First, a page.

Prioritise outstanding jobs and get to work

The stunning colour of the autumn crocus (colchicum) is certainly something to admire. Picture by Tom Pattinson.
The stunning colour of the autumn crocus (colchicum) is certainly something to admire. Picture by Tom Pattinson.

With so many natural visual distractions and a diversity of fragrances in the air, there’s no denying that autumn has finally arrived.

So we must make time to pause and admire the gorgeous array of colours from aster, cimicifuga, sedum, fuchsias, colchicum, cyclamen and others.

But having done so, it’s time to prioritise the outstanding jobs and get to work.

Propagation is a year-round activity in this garden, and it intensifies on all fronts in October.

Hardy, outdoor ornamental plants are in process of stem thickening in preparation for whatever winter has in store, but soft tissue remains in the growth tips of some.

These can be rooted in modest warmth under cover, within a gritty compost. A dome-topped propagating tray will do the trick.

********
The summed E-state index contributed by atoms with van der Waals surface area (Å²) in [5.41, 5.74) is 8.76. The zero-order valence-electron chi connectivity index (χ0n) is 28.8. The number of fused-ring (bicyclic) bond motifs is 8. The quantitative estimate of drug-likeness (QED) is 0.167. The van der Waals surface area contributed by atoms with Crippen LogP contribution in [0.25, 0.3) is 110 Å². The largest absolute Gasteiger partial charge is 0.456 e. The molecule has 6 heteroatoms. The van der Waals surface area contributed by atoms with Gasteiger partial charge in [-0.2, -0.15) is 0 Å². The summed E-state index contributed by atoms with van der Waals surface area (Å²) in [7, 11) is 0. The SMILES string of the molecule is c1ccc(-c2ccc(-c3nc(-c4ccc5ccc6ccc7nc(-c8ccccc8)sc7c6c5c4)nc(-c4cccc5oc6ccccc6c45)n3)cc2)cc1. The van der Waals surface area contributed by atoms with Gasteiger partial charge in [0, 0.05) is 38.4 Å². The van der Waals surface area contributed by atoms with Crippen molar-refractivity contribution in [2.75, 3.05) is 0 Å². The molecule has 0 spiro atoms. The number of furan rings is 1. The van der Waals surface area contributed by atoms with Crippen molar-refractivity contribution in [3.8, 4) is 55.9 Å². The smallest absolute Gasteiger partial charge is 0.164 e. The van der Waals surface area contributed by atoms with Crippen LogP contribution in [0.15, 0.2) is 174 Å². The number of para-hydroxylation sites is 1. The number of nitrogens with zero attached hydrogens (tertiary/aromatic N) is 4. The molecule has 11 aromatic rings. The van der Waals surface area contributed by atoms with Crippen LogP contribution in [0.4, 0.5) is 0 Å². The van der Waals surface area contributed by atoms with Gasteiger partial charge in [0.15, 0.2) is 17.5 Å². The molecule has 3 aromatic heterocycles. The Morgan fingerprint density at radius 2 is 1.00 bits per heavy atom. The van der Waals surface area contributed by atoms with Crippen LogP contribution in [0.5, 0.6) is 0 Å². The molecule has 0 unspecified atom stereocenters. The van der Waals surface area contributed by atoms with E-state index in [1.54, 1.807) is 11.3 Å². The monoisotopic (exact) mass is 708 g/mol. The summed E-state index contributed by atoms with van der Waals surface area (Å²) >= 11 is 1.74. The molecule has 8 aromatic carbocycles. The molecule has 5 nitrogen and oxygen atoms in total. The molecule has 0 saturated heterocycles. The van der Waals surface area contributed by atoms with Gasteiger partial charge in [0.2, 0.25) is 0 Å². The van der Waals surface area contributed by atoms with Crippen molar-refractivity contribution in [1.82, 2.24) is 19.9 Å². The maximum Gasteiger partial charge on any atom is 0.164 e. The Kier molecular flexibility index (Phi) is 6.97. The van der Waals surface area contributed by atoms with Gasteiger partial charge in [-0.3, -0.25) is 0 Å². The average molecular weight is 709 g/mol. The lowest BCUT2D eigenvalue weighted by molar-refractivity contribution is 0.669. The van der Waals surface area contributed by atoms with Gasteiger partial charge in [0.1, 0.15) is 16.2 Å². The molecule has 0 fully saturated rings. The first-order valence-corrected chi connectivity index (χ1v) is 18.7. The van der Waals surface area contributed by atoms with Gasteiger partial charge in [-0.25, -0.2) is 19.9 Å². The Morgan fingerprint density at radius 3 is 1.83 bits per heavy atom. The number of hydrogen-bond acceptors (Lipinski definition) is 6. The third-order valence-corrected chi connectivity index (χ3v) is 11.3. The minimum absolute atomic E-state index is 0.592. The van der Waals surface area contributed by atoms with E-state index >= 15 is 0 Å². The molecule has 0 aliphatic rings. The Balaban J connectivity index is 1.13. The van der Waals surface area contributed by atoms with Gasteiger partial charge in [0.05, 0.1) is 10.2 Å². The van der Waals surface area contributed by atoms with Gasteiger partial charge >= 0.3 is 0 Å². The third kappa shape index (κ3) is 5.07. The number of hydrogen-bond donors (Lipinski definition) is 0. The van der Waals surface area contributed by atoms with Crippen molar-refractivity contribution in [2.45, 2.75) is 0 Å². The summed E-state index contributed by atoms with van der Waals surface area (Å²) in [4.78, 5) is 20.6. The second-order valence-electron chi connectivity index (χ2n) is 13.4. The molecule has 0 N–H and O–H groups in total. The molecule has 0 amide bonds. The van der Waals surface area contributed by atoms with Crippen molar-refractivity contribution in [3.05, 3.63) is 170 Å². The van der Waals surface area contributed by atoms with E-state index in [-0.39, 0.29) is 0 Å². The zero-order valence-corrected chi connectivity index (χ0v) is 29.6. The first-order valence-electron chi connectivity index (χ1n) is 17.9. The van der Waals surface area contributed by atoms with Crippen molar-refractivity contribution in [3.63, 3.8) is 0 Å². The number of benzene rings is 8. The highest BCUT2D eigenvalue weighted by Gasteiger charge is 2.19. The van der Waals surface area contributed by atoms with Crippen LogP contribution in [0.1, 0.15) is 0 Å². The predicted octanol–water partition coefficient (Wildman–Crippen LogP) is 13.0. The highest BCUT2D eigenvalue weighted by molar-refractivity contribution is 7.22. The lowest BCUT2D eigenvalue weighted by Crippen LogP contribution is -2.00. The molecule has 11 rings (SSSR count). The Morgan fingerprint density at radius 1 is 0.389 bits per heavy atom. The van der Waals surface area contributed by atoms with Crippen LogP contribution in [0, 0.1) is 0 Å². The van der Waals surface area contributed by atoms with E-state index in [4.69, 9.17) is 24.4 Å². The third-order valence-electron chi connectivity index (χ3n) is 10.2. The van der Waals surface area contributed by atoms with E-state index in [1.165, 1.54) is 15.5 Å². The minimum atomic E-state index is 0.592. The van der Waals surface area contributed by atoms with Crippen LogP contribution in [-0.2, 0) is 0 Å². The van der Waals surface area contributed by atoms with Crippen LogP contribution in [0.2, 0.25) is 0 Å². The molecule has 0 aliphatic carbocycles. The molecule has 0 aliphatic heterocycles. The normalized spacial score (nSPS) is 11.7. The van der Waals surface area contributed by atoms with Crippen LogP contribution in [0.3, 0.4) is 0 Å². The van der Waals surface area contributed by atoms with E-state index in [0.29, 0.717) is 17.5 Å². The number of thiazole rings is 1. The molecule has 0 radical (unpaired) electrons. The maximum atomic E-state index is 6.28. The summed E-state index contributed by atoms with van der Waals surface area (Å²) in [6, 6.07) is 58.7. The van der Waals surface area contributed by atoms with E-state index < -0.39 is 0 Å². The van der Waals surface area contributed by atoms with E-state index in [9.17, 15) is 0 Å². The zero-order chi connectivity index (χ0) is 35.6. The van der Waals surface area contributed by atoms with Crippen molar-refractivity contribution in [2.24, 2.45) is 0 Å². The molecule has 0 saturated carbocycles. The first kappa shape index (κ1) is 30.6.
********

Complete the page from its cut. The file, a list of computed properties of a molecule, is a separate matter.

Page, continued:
We’re currently taking late cuttings of shrubby Weigela Florida Variegata and Escallonia Apple Blossom.

By the end of this month weigela will have lost its cream and green leaves, but rooting will continue.

Hardy fuchsias continue blooming profusely, but the flowers of penstemons are beginning to fade.

Both species have entertained throughout summer and are key performers so we can’t waste the wealth of stem cutting material they’re currently offering.

Given the extremes of weather that have dominated the news of late, my tendency is to propagate from existing favourite plants where possible as back-up in case of winter plant casualties. Cast your eye over any favourite shrubs or herbs in the garden and see if they’re up for it.

Tender pelargoniums (geraniums) that spend their lives in the conservatory have a year-round purpose.

Those grown for their spectacular flowers and zonal leaf markings have bloomed since June and are now due a rest period so they are pruned and the softer stems are prepared as 12cm cuttings.

All leaves but the topmost four remain as they’re inserted around the inner side of small compost-filled pots. These are watered once only and placed in warmth and light without any overhead cover.

A collection of scented geraniums has just taken over flowering and fragrance responsibilities until next spring. It comprises Graveolens, Quantock Kirsty, Attar of Roses, Robin, Crispum, Hemley and the grandly named P. denticulatum Filicifolium.

All we need do is water occasionally, imbibe the assorted fragrances at will, and remove spent flowers to keep more coming.